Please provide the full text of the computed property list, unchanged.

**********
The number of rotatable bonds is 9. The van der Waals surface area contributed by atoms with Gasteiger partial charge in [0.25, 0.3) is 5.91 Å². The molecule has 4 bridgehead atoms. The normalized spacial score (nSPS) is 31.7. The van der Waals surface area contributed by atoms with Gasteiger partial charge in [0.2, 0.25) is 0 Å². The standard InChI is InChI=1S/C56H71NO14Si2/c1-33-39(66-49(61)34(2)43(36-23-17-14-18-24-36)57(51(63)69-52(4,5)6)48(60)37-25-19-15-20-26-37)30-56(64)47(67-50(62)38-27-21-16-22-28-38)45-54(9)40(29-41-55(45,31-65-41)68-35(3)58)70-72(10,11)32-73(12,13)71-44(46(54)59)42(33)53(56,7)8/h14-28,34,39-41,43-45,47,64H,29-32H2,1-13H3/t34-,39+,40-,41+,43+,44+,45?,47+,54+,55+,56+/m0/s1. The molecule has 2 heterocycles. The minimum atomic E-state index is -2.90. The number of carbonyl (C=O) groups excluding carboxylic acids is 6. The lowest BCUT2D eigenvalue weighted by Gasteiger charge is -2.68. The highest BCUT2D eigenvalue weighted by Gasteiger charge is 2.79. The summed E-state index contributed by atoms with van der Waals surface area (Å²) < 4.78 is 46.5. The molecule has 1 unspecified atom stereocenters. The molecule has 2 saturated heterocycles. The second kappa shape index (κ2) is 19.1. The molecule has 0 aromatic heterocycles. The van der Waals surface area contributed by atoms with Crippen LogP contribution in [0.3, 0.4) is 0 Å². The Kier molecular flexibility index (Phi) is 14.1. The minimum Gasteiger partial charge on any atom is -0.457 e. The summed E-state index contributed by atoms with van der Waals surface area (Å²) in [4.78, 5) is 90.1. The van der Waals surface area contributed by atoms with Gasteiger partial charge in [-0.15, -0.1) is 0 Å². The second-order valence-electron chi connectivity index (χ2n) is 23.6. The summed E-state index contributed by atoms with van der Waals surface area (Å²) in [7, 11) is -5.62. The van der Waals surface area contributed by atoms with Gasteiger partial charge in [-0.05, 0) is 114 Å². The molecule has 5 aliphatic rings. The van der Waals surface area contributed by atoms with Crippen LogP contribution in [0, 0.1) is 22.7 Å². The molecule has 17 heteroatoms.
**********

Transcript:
The number of rotatable bonds is 9. The van der Waals surface area contributed by atoms with Gasteiger partial charge in [0.25, 0.3) is 5.91 Å². The molecule has 4 bridgehead atoms. The normalized spacial score (nSPS) is 31.7. The van der Waals surface area contributed by atoms with Gasteiger partial charge in [0.2, 0.25) is 0 Å². The standard InChI is InChI=1S/C56H71NO14Si2/c1-33-39(66-49(61)34(2)43(36-23-17-14-18-24-36)57(51(63)69-52(4,5)6)48(60)37-25-19-15-20-26-37)30-56(64)47(67-50(62)38-27-21-16-22-28-38)45-54(9)40(29-41-55(45,31-65-41)68-35(3)58)70-72(10,11)32-73(12,13)71-44(46(54)59)42(33)53(56,7)8/h14-28,34,39-41,43-45,47,64H,29-32H2,1-13H3/t34-,39+,40-,41+,43+,44+,45?,47+,54+,55+,56+/m0/s1. The molecule has 2 heterocycles. The minimum atomic E-state index is -2.90. The number of carbonyl (C=O) groups excluding carboxylic acids is 6. The lowest BCUT2D eigenvalue weighted by Gasteiger charge is -2.68. The highest BCUT2D eigenvalue weighted by Gasteiger charge is 2.79. The summed E-state index contributed by atoms with van der Waals surface area (Å²) < 4.78 is 46.5. The molecule has 1 unspecified atom stereocenters. The molecule has 2 saturated heterocycles. The second kappa shape index (κ2) is 19.1. The molecule has 0 aromatic heterocycles. The van der Waals surface area contributed by atoms with Crippen LogP contribution in [0.3, 0.4) is 0 Å². The Kier molecular flexibility index (Phi) is 14.1. The minimum Gasteiger partial charge on any atom is -0.457 e. The summed E-state index contributed by atoms with van der Waals surface area (Å²) in [4.78, 5) is 90.1. The van der Waals surface area contributed by atoms with Gasteiger partial charge in [-0.15, -0.1) is 0 Å². The second-order valence-electron chi connectivity index (χ2n) is 23.6. The summed E-state index contributed by atoms with van der Waals surface area (Å²) in [7, 11) is -5.62. The van der Waals surface area contributed by atoms with Gasteiger partial charge in [-0.05, 0) is 114 Å². The molecule has 5 aliphatic rings. The van der Waals surface area contributed by atoms with Crippen LogP contribution in [0, 0.1) is 22.7 Å². The molecule has 17 heteroatoms.